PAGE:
Oct 21, 2022

Beefcake and Bonding in British Boys' Annuals

From the 1930s through the 1980s, British boys spent Christmas day unwrapping and reading "annuals," thick hardback books with stories and pictures derived from weekly story papers: Hotspur, Champion, Knockout, Perfect Book for Boys, Best Book for Boys, dozens of titles.

There were also annuals for girls and children, but the boys' annuals were notable for two reasons.

1. Shirtless and semi-nude covers and interior illustrations.  Hundreds of muscular teenage boys and men on display, many more than in the American adventure boys series.

They were playing sports, camping, fighting monsters. They were alone and in pairs.  Their muscles glistened in the Christmas firelight.

2. The stories inside did not involve the dating, romances, and overall girl-craziness that obsessed American teen stories in the 1950s and 1960s. They were about boys meeting, being rescued by, and establishing permanent relations with other boys and men.

For instance, in a story in Monster Book for Boys ("monster" means "big"), sixteen-year old Keith is living quietly on a farm in Devon, longing for “companionship and fun,” when he stumbles upon Count Max Von Staubnitz, “a pleasant-looking, rather dandified young man" (i.e., he's gay).  

After an acquaintanceship lasting less than five minutes, the Count invites Keith to come along on his quest to retrieve a secret formula from enemy agents, resulting in many last-minute rescues and many opportunities to praise Keith’s “youthful muscles” and “muscles like steel" (i.e., he thinks that Keith is hot).  Then, when the crisis is resolved, the Count, blushing and stammering like a shy schoolboy, invites Keith to live on his estate in Central Europe (i.e., he wants a permanent partner, not just a fling).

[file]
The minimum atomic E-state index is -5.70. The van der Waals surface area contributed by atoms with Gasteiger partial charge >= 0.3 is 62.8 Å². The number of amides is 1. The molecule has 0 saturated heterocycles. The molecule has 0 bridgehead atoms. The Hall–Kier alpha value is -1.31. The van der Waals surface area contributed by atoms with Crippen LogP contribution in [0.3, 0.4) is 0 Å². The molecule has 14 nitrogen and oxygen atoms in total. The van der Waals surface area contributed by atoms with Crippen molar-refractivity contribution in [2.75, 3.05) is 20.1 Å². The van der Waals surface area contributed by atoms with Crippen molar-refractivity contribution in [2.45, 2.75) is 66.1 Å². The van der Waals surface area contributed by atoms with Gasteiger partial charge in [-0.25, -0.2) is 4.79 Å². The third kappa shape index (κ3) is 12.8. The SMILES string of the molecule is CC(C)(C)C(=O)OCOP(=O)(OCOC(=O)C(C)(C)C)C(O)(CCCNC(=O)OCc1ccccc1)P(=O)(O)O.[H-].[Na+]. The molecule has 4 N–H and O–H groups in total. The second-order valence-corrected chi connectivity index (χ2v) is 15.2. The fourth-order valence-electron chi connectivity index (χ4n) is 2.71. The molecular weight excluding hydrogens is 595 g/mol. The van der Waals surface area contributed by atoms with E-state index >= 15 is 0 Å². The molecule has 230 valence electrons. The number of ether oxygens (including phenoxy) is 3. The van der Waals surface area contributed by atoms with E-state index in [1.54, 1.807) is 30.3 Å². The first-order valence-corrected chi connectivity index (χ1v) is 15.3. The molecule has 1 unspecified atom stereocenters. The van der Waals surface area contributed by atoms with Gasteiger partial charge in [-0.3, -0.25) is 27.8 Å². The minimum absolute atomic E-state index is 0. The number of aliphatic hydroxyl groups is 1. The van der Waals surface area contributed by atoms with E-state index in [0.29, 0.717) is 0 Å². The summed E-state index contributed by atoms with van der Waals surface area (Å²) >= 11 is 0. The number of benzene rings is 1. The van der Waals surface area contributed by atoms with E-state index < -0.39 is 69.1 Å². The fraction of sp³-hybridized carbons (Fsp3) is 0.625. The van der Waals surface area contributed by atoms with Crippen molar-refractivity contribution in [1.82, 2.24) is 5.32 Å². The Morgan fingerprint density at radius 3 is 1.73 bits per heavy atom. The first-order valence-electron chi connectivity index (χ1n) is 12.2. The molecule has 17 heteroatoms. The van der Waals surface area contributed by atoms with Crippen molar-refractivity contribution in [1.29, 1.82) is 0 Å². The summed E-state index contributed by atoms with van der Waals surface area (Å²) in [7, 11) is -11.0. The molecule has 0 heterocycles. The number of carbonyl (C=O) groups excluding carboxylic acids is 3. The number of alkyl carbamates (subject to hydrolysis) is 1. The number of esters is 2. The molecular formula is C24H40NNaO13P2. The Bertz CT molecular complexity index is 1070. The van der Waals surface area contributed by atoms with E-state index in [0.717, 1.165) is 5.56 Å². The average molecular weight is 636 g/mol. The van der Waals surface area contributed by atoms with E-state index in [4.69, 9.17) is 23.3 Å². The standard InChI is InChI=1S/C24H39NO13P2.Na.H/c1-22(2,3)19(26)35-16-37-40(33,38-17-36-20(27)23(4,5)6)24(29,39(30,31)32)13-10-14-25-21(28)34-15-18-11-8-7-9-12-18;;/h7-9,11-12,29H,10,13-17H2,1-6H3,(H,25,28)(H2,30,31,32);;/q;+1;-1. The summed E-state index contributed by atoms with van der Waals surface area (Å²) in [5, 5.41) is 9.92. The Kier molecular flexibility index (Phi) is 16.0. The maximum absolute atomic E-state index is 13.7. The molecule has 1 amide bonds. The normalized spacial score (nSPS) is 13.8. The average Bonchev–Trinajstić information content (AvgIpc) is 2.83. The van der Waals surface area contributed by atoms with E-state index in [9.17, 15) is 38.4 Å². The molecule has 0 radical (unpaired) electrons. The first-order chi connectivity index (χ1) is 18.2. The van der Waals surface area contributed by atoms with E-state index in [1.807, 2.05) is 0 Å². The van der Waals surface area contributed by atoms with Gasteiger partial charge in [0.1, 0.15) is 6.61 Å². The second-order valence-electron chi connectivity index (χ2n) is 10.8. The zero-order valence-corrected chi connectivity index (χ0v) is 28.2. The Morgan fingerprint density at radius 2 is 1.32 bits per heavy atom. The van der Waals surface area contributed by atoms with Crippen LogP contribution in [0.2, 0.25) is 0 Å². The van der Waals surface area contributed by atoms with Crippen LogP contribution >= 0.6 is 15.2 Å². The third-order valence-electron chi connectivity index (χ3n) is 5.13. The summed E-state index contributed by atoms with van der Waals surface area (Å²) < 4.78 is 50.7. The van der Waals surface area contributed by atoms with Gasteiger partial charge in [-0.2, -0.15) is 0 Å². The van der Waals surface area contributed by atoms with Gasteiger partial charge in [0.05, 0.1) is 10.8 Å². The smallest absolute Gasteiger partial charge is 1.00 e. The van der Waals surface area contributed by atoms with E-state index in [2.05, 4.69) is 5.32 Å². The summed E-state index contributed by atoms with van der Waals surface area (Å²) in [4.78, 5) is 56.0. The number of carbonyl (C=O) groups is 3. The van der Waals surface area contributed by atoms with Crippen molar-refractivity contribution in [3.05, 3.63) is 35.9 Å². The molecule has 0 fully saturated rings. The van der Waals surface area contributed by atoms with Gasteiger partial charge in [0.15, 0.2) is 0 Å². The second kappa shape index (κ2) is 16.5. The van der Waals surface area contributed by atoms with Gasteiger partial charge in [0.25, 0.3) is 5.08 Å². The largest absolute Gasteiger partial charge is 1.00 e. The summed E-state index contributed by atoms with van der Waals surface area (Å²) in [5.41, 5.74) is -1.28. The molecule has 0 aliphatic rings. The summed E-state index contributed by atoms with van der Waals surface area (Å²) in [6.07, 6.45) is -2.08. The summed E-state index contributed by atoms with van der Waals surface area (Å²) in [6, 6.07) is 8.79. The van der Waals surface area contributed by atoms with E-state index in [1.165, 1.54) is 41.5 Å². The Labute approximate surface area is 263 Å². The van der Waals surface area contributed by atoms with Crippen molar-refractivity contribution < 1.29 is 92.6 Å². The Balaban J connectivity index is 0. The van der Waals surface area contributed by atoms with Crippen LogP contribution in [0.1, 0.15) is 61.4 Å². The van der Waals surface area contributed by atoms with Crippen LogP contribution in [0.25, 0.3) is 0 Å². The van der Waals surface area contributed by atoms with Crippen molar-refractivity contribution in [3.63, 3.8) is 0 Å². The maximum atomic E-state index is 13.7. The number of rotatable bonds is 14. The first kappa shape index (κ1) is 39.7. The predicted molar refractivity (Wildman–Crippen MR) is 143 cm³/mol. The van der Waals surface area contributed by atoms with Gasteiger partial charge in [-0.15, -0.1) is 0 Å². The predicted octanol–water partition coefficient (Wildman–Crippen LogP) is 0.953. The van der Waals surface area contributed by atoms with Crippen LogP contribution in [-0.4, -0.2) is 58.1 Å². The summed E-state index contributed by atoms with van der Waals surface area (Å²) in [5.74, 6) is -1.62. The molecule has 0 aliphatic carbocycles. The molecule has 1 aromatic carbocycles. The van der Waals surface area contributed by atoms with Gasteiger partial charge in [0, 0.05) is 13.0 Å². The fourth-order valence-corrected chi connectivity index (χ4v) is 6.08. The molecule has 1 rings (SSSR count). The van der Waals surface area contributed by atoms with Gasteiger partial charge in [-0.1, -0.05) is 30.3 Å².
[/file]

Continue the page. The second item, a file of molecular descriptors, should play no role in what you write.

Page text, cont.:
Unfortunately, you couldn't get them in the United States, so I didn't know that they existed until I was grown up and browsing on ebay.

But gay British boys certainly had an advantage.  While their American cousins were making do with comic book advertisements and Jolly Green Giant commercials, they could gaze at the real deal.


  1. These books are amazing! You can get them cheaply on ebay, but the cost of shipping them to the United States is prohibitive

  2. I love the covers featuring teen athletes cheered on by their adoring fans


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